CAA – Passengers take centre stage

Iain Osborne, Director, Regulatory Policy Group, Civil Aviation Authority

The extensive travel disruption caused by snow storms across Europe in December 2010 brought into sharp relief the importance of first-class contingency planning across all transport infrastructures. Some airports and airlines coped reasonably well with the extreme conditions, but others clearly did not. Thousands of passengers hoping to fly off for Christmas instead found themselves bedding down in terminal buildings. So, should airline passengers have the right to expect a high level of service, even in a crisis beyond an airport’s control? Is it fair to expect higher standards in aviation than, say, in railways when it comes to keeping passengers happy? Indeed, how do we go about assessing just what an acceptable level of service is in the first place, whether in a crisis or not?
Airports are much more complex entities than railway stations, requiring a more comprehensive set of arrangements when dealing with passenger welfare. Smaller airports are subject to market forces, with disgruntled passengers free to choose alternative departure points for future flights, and so are generally unregulated. If, however, you are flying long haul from the UK, chances are you will be flying from one of London’s three main airports, Heathrow, Gatwick or Stansted. Whilst BAA’s monopoly position as owner of all three airports is now over, the UK Civil Aviation Authority (CAA) still has a very real role to play in regulating their service provision, handling as they do over half of the UK’s 200 million annual air passengers.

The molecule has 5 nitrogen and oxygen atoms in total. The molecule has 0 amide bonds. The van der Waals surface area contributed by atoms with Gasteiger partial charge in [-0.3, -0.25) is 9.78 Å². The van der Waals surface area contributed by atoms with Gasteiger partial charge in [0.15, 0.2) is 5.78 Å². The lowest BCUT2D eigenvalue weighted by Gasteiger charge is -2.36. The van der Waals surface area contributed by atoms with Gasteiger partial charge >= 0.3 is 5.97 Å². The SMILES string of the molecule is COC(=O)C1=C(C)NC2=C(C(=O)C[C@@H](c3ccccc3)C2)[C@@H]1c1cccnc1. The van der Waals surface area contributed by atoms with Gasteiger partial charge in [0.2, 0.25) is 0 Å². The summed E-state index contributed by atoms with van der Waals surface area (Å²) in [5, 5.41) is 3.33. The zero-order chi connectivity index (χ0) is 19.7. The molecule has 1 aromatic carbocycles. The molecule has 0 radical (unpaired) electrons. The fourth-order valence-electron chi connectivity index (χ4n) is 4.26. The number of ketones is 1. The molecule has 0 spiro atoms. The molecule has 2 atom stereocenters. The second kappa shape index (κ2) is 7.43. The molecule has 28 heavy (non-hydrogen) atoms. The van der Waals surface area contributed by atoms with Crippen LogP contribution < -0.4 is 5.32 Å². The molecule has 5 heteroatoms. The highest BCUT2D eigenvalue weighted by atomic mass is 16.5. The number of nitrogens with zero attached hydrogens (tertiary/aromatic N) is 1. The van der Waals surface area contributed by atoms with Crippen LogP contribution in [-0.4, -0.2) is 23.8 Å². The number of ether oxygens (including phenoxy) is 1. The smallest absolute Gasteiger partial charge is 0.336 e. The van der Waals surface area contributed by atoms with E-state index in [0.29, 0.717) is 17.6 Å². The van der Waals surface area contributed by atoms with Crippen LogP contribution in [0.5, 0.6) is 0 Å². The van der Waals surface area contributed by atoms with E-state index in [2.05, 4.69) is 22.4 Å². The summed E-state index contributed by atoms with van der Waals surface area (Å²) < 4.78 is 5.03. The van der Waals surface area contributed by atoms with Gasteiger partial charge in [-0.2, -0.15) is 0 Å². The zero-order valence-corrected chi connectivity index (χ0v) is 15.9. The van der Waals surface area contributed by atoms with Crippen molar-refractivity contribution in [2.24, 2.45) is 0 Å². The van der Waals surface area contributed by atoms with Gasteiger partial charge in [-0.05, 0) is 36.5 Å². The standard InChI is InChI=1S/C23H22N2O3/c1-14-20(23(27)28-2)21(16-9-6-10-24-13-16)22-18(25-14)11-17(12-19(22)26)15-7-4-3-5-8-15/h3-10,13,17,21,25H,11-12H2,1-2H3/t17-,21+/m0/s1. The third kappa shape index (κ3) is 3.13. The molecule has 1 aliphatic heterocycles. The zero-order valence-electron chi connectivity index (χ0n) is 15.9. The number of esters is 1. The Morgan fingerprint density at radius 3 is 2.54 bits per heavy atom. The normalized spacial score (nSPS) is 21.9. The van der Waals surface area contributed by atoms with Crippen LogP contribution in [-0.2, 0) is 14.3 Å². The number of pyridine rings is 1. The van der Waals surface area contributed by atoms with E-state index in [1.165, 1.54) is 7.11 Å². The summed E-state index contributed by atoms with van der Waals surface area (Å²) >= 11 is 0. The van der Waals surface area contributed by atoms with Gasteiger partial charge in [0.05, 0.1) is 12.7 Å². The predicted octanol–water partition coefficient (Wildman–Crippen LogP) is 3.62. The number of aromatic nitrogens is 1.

Positive passenger experiences are the desired outcome for all airport operators and airlines. Providing a good service to consumers relies on all parties at airports working together. The CAA, through its Regulatory Policy Group, works very closely with both airports and airlines to ensure passengers receive a favourable experience when using a UK airport. At the same time we, as the industry regulator, are responsible for enforcing a wide range of consumer protection legislation, including Denied Boarding Compensation, Persons of Reduced Mobility and general consumer law regarding the fair treatment of passengers.